Johnson, William N., Did Commander Peary "Achieve" the North Pole? Chicago: Dvorak & Webster.

An early booklet attempting to cast doubt on Peary’s claim using published sources.


Hall, Thomas A. Has the North Pole Been Discovered? Boston: Badger.

Distributed by the author to libraries, this brilliant but cantankerous analysis of the discrepancies of Peary’s claim had wide influence in later decades. Unfortunately, it failed to examine Cook’s claim with the same rigor, though it allowed for the possibility that he did not reach the Pole.


Hall, Thomas A. Has the North Pole Been Discovered? Volume II, Omaha, privately printed.

A slim booklet update to the previous work mainly attacking the arguments of V. Stefansson that his discovery of Meighen Island proved Cook did not reach the Pole, and the testimony of Cook’s Inuit companions gathered by Donald MacMillan on his 1914-1917 expedition. Not nearly as well argued as the original.


Bartlett, Robert A., The Log of "Bob" Bartlett, New York, G.P. Putnam’s Sons.

Bartlett’s only account of the 1909 Expedition. Partisan, and filled with curious errors.


Hayes, J. Gordon., Robert Edwin Peary, New York: MacMillan.

An examination of Peary’s entire exploratory career and claims largely influenced by Hall (1917). The first to conclude that Peary’s 1906 claim to a new farthest north was also false.


Hayes, J. Gordon. Conquest of the North Pole, London: Thornton Butterworth.

Despite the title, Hayes devotes only a few pages to the Polar Controversy. He does update his assessment of Cook to one more favorable after making direct contact with Hall, but still concludes he probably did not reach the Pole.

MacMillan, Donald B., How Peary Reached the Pole, Boston: Houghton-Mifflin.

MacMillan’s apologia for Peary, that doesn’t answer the question posed by the title. His only published account of the 1909 expedition.


Lewin W. Henry, The Great North Pole Fraud, London: C.W. Daniel Co.

Another debunking of Peary based on Hall. It even contains a lengthy article on the murder of Ross Marvin, Peary’s chief assistant in 1909, written by Hall himself. Reprints Lewin’s first book on Peary (1911).


Cook, Frederick A., Return from the Pole, New York: Pelligrini & Cuddahy.

Cook’s manuscript written in the 1930s, edited by Frederick J. Pohl. Eloquent writing at times, but the story it embodies of Cook’s "Stone Age" winter spent with his two Inuit companions in 1908-09 is demonstrably untrue.


Weems, John Edward, Race for the Pole, Boston: Houghton-Mifflin.

The first attempt to retell in detail the events of the Polar Controversy. Weems accepts the conventional view at the time that Peary discovered the Pole and Cook was an obvious fraud.


Freeman, Andrew A., The Case for Doctor Cook, New York: Coward-McCann, 1961.

The first biography of Frederick A. Cook, and a good antidote to Weems (1960). Begun in the 1930s and based on solid research including a number of interviews with Cook, the original, much longer, book was suppressed by the prospective publisher. This shortened version is anti-Peary, but not overtly pro-Cook. Limited in what it reports, but still a basically sound book factually. It established Cook as an interesting historical figure.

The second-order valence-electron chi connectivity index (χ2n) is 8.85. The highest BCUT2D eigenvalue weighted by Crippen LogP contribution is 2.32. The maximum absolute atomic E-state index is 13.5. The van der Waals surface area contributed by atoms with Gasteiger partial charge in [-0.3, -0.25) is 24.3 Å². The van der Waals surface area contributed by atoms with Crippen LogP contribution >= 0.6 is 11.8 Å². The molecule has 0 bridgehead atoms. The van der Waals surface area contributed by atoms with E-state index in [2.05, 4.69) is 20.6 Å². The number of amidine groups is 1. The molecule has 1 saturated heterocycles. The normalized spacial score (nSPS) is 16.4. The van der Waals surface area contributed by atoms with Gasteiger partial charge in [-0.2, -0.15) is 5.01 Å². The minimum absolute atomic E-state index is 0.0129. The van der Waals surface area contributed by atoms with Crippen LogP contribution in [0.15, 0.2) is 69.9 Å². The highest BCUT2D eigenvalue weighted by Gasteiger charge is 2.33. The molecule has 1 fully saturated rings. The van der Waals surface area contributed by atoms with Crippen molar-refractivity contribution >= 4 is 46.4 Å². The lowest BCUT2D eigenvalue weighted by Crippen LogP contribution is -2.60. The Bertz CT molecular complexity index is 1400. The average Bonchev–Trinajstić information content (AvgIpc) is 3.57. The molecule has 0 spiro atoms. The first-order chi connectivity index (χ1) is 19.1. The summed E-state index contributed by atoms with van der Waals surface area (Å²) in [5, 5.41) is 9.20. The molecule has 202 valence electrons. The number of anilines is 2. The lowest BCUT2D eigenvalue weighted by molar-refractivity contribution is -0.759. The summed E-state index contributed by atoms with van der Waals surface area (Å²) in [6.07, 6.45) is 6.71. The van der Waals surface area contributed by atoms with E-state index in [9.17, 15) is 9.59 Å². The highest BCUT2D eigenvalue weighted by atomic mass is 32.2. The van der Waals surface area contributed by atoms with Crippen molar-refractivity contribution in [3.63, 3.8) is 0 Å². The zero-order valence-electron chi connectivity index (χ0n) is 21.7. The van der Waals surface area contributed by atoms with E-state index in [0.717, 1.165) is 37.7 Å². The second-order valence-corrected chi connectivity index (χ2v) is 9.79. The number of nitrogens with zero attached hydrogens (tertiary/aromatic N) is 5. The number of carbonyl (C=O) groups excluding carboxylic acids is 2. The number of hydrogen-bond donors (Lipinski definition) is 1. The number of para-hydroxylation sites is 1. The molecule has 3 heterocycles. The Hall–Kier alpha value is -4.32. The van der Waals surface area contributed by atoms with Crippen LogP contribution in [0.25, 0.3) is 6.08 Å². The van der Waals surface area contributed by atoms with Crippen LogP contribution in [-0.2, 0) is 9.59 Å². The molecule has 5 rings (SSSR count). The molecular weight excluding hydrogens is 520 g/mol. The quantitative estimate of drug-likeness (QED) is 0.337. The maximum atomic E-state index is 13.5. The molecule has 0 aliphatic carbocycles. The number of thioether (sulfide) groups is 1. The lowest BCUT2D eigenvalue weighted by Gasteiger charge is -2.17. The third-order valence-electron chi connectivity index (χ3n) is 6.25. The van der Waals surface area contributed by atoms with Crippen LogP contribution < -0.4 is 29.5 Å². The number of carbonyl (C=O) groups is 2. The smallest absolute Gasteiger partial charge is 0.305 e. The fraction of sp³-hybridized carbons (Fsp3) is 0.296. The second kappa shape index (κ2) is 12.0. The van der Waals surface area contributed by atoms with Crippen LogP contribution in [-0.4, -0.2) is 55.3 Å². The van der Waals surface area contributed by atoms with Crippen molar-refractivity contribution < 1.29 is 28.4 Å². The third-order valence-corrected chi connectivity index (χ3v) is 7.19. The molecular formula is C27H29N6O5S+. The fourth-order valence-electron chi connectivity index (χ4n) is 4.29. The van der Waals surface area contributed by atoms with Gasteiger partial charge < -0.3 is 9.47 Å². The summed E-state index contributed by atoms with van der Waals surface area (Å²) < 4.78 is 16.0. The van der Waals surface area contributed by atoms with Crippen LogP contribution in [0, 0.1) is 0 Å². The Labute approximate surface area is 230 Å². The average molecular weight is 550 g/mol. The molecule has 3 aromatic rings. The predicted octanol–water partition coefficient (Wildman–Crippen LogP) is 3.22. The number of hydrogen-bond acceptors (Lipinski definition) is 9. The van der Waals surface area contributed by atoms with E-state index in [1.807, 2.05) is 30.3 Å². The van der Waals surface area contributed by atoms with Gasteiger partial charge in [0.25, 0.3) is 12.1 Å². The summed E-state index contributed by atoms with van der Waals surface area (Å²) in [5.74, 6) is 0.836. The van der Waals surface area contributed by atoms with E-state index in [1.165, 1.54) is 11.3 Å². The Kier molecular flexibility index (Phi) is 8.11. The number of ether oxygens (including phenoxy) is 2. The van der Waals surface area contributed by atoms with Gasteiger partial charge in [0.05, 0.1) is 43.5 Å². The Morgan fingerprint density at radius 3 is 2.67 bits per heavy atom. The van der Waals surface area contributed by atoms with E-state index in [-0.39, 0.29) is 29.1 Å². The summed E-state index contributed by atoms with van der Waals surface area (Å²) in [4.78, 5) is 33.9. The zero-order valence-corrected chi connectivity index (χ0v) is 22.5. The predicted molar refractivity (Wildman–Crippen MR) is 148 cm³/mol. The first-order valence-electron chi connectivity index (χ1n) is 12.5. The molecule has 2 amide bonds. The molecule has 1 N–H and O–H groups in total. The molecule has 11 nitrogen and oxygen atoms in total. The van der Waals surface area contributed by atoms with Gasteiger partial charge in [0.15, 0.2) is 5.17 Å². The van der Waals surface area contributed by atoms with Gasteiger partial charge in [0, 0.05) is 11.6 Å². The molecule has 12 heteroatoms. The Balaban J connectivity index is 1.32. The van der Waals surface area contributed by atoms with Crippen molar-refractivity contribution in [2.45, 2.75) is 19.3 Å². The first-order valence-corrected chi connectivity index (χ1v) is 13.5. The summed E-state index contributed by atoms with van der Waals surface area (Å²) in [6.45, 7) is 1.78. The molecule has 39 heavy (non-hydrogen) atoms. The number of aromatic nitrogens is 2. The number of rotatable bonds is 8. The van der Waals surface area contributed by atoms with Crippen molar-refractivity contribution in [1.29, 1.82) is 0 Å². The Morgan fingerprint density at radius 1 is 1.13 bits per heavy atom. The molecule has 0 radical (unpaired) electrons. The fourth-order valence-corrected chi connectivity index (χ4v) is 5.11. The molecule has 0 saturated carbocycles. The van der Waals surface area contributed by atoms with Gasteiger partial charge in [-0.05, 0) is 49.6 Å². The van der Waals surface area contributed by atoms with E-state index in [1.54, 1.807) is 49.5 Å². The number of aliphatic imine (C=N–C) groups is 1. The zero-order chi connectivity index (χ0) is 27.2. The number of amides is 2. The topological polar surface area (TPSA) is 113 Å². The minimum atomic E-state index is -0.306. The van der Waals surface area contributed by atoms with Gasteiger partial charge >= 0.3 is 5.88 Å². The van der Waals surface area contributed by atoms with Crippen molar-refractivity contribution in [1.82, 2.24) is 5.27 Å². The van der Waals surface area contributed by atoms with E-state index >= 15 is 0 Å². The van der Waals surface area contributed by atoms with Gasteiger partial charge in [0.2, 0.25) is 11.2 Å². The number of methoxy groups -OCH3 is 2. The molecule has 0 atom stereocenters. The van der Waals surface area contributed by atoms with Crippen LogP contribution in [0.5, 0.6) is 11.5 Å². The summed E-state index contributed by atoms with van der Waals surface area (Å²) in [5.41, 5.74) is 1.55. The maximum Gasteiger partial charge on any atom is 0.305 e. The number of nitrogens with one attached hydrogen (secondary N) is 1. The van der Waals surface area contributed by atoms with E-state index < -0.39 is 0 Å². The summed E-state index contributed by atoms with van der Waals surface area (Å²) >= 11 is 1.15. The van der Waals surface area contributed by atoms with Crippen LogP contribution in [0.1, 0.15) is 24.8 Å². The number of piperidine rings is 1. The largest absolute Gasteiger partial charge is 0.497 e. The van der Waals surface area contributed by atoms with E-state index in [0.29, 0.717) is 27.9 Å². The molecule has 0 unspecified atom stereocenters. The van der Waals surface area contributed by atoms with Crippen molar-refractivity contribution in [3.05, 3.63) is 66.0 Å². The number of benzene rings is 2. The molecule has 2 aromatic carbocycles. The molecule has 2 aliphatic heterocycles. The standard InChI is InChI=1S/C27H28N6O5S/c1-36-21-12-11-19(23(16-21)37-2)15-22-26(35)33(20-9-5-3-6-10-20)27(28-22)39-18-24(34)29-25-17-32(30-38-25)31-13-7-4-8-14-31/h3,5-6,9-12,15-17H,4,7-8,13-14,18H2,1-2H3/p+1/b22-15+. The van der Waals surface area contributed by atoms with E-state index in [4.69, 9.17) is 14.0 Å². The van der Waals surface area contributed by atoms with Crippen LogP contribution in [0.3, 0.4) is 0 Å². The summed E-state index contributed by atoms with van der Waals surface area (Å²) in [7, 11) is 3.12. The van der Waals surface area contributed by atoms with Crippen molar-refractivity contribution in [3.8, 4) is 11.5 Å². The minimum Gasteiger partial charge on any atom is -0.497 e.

Weems, John Edward, Peary: The Explorer and the Man, Boston: Houghton-Mifflin.

This groundbreaking biography of Peary, the first to be based on his extensive personal papers, is ambiguous in its outlook. Although largely sympathetic to Peary, the book is surprisingly candid, and as far as it goes, factually sound. A real achievement.


Wright, Theon, The Big Nail, New York: Stein and Day.

Derivative and sloppily documented study of the Polar Controversy, owing much to Weems (1967) and Freeman (1961). Fairly neutral, though favoring Cook.


Eames, Hugh, Winner Lose All: Dr. Cook and the Theft of the North Pole, Boston: Little Brown.

Scantily researched and speculative biography of Cook, which is highly reliant on Freeman (1961). Openly pro-Cook, but first to abandon the idea that Cook’s "summit" photograph of Mount McKinley was genuine.

Rawlins, Dennis, Peary at the Pole, Fact or Fiction? Washington, D.C.: H.B. Luce.

Presents Peary’s North Pole claim as a case study in science fraud. Although indebted to Hall (1917), it adds scientific analysis and the interesting findings of Henshaw Ward to the evidence against Peary. It dismisses Cook out of hand. Still the most valuable title on the technical aspects of the Polar Controversy.


Hunt, Richard, To Stand at the Pole: The Story of the Cook-Peary Feud, New York: Stein and Day.

Ambivalent examination of the claims of Cook and Peary, leaning toward Peary and against Cook. Some insights, but largely unfocused. Indebted to predecessors on the same ground, with very little added to the puzzle.


Goodsell, John. On Polar Trails, Eakins, TX: University of Texas Press.

Long-belated publication of Peary’s surgeon’s massive account of the 1908 expedition in a radically condensed and edited form. Peary blocked publication during his lifetime because he had used substantial portions of Goodsell’s diary in his own The North Pole. Original manuscript is in the Mercer County, PA library. Some very interesting insights into the events surrounding Peary’s return from his northern journey in 1909. Caution is in order, however, as the editor admits to tampering with the original text to make it more "readable."